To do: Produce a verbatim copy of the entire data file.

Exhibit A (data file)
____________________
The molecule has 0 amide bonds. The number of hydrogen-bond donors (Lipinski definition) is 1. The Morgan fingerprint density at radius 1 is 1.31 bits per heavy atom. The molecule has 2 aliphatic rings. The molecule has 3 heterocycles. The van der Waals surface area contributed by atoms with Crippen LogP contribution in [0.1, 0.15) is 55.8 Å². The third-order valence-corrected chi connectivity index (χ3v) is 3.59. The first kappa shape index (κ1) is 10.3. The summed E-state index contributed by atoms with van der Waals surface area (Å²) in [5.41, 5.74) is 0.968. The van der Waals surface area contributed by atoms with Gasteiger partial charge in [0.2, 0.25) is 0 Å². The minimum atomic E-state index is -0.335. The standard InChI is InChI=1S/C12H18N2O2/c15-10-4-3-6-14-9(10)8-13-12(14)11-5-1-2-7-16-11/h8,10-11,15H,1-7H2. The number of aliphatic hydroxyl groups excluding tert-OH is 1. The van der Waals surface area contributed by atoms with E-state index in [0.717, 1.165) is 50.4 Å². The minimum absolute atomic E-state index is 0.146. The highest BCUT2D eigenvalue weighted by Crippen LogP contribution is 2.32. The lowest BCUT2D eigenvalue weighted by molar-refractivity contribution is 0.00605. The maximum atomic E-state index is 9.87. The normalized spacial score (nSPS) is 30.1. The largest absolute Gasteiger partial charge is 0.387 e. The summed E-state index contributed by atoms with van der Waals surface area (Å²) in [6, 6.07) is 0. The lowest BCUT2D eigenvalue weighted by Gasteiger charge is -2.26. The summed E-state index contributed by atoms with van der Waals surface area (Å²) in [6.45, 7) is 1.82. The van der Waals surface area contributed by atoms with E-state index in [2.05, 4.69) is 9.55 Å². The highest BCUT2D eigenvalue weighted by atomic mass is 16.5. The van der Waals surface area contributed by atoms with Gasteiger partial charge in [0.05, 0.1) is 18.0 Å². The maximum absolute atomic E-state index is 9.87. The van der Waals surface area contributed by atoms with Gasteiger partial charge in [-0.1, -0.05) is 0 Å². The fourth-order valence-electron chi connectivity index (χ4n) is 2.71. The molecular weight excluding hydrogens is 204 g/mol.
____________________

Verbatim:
The molecule has 0 amide bonds. The number of hydrogen-bond donors (Lipinski definition) is 1. The Morgan fingerprint density at radius 1 is 1.31 bits per heavy atom. The molecule has 2 aliphatic rings. The molecule has 3 heterocycles. The van der Waals surface area contributed by atoms with Crippen LogP contribution in [0.1, 0.15) is 55.8 Å². The third-order valence-corrected chi connectivity index (χ3v) is 3.59. The first kappa shape index (κ1) is 10.3. The summed E-state index contributed by atoms with van der Waals surface area (Å²) in [5.41, 5.74) is 0.968. The van der Waals surface area contributed by atoms with Gasteiger partial charge in [0.2, 0.25) is 0 Å². The minimum atomic E-state index is -0.335. The standard InChI is InChI=1S/C12H18N2O2/c15-10-4-3-6-14-9(10)8-13-12(14)11-5-1-2-7-16-11/h8,10-11,15H,1-7H2. The number of aliphatic hydroxyl groups excluding tert-OH is 1. The van der Waals surface area contributed by atoms with E-state index in [0.717, 1.165) is 50.4 Å². The minimum absolute atomic E-state index is 0.146. The highest BCUT2D eigenvalue weighted by Crippen LogP contribution is 2.32. The lowest BCUT2D eigenvalue weighted by molar-refractivity contribution is 0.00605. The maximum atomic E-state index is 9.87. The normalized spacial score (nSPS) is 30.1. The largest absolute Gasteiger partial charge is 0.387 e. The summed E-state index contributed by atoms with van der Waals surface area (Å²) in [6, 6.07) is 0. The lowest BCUT2D eigenvalue weighted by Gasteiger charge is -2.26. The summed E-state index contributed by atoms with van der Waals surface area (Å²) in [6.45, 7) is 1.82. The van der Waals surface area contributed by atoms with E-state index in [2.05, 4.69) is 9.55 Å². The highest BCUT2D eigenvalue weighted by atomic mass is 16.5. The van der Waals surface area contributed by atoms with Gasteiger partial charge in [0.05, 0.1) is 18.0 Å². The maximum absolute atomic E-state index is 9.87. The van der Waals surface area contributed by atoms with Gasteiger partial charge in [-0.1, -0.05) is 0 Å². The fourth-order valence-electron chi connectivity index (χ4n) is 2.71. The molecular weight excluding hydrogens is 204 g/mol.